Answer: SKRAM is a great choice to use as a treatment for infestations before releasing predatory mites, aphids, etc. You want to wash away the pests and their young, before releasing the predatory insects. This method will cost you less money in the long-run and give you a better chance of a successful predatory insect population. Once SKRAM has dried it will not harm the predatory insects. Always apply SKRAM and wait for it to dry before releasing predatory insects. It’s also a good idea to make sure most of the adult pests, their larvae and eggs are removed, before releasing predatory insects. We recommend using SKRAM at standard strength once every 7-10 days between the release of predatory insects. Discontinue the use of SKRAM once you have released the predatory insects. Predatory insects are great for protecting gardens if predatory numbers are high in number, however, the cost of introducing enough predatory insects to stop an infestation before the plants are beyond help ends up being quite expensive. Spray the plants with SKRAM, release the predatory insects after 80-100% of the pests are dead
Question: Can SKRAM be used in a hydroponic system to remove insects in the growing media?
If possible, isolate one plant and test it before treating the entire crop. This will tell you how sensitive the plant is and whether you should increase the dose or reduce it. Root drenches should be done after the plant’s media has had a clear water flush and the plants are fully hydrated. Root drenches should take place for 10 minutes, then rinse with water.
Dosage: 15ml of SKRAM per 1 litre of water. Second or third applications should only be done if needed.
Note: Some growers have seen the benefit of applying water to the leaves to help keep the plant’s roots from drawing in the SKRAM.
Question: Can you use higher doses of SKRAM than the label recommends?
Answer: We do not recommend using more than 15ml to 30ml per litre of water.
Generally speaking, you will wash away almost all of the insects on the first spray, because SKRAM is the Ultimate Pest Prevention. However, it seems that no matter how well you cover the plant with spray, there will be some insects that find a way to hide and not get hit by the application. This is why we recommend treating every three days until you do not see any more insects. Once you get close to a zero population, you can start your IPM (Integrated Pest Management) programme, making applications every 7-10 days. An IPM programme using SKRAM is very inexpensive in many ways. It is inexpensive to apply and it keeps your produce consistently the same quality, so your market share will not drop. Losing market share, because of a pest attack, is heart breaking.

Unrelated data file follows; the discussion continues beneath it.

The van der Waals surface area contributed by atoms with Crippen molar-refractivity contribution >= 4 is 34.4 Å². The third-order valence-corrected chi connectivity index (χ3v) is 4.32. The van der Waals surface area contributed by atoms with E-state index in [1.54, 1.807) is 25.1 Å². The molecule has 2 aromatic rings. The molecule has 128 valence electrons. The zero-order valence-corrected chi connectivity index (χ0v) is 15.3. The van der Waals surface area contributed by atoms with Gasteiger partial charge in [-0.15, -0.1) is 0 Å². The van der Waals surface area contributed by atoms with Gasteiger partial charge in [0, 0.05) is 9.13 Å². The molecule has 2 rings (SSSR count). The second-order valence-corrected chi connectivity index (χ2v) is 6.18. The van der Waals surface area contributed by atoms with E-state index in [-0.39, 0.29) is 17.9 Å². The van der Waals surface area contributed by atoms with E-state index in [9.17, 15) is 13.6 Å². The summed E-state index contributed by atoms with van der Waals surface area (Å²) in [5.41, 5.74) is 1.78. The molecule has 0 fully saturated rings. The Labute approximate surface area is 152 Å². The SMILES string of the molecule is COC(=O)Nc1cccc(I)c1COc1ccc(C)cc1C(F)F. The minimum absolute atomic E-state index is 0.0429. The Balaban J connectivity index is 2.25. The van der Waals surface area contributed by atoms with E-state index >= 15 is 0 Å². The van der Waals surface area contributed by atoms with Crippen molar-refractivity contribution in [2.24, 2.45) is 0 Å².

Some elaborate grow facilities where street clothes are exchanged for sterile work clothes and great care has been taken to seal the enclosed environments can push their IPM applications of SKRAM to every 14 days.
You can make multiple applications on the same day if the infestation calls for it. For example, if the plant is totally covered with Russet mites, you can spray two times on the same day to make sure SKRAM comes into contact with all of the insects, but ensure the plant is well hydrated.
Question: Can I wash the leaves with SKRAM to keep my plants from getting infested?
Rinsing the plants weekly will keep most pests at bay.
Dosage: 15ml-30ml SKRAM per litre of water. Use the lower dose first, if unsatisfactory, use the higher dose. This should be done regularly.
Question: How do you keep the plants from getting infested with mites?
Answer: Never allow the mites to get to the infestation stage. This means you need to make the plant an undesirable place to live and thrive by continually spraying them with SKRAM. It is very affordable and it should be part of your success story.
Question: Should SKRAM be applied to buds or blooms?
Answer: Yes and No.
SKRAM is very kind to plants. However, no liquid, including water should be sprayed on a bud or bloom unless it is necessary. Just the minerals alone in water can alter the taste, smell, and looks of a bud or bloom. If it is necessary to apply SKRAM because of a pest infestation that could kill all the plants, it would be better to spray the buds than not to spray. SKRAM should be applied to one bud/bloom and then assess for any adverse problems associated with its application. This would include taste, smell, and visual problems before applying to the whole crop. Use the least amount needed to get the job done.
Question: Should I water the plants before using SKRAM?
Answer: Yes and No
If the plants are potted, it is always a good idea to hydrate them before spraying. Dehydrated plants can absorb through the leaf pores (stomata) to hydrate themselves and this is where things can become problematic. Water potted plants and wait for 30-60 minutes for them to fully hydrate before application. Plants can get dehydrated because the fertiliser levels in the soil are too high. High levels of fertiliser keep the roots from bringing in water, but at the same time, the mineral uptake still takes place. This causes the water to fertiliser ratio to go out of balance within the plant. This can cause leaf curl, tip burns, leaf droop, and pest infestation. Flush the plants growing medium of excess salts before you apply SKRAM. Field grown plants do not need to be watered, but it certainly would not be a problem. Generally speaking, field-grown plants have a root system that reaches a constant source of water that helps them to be fully hydrated. When in doubt, water the plants.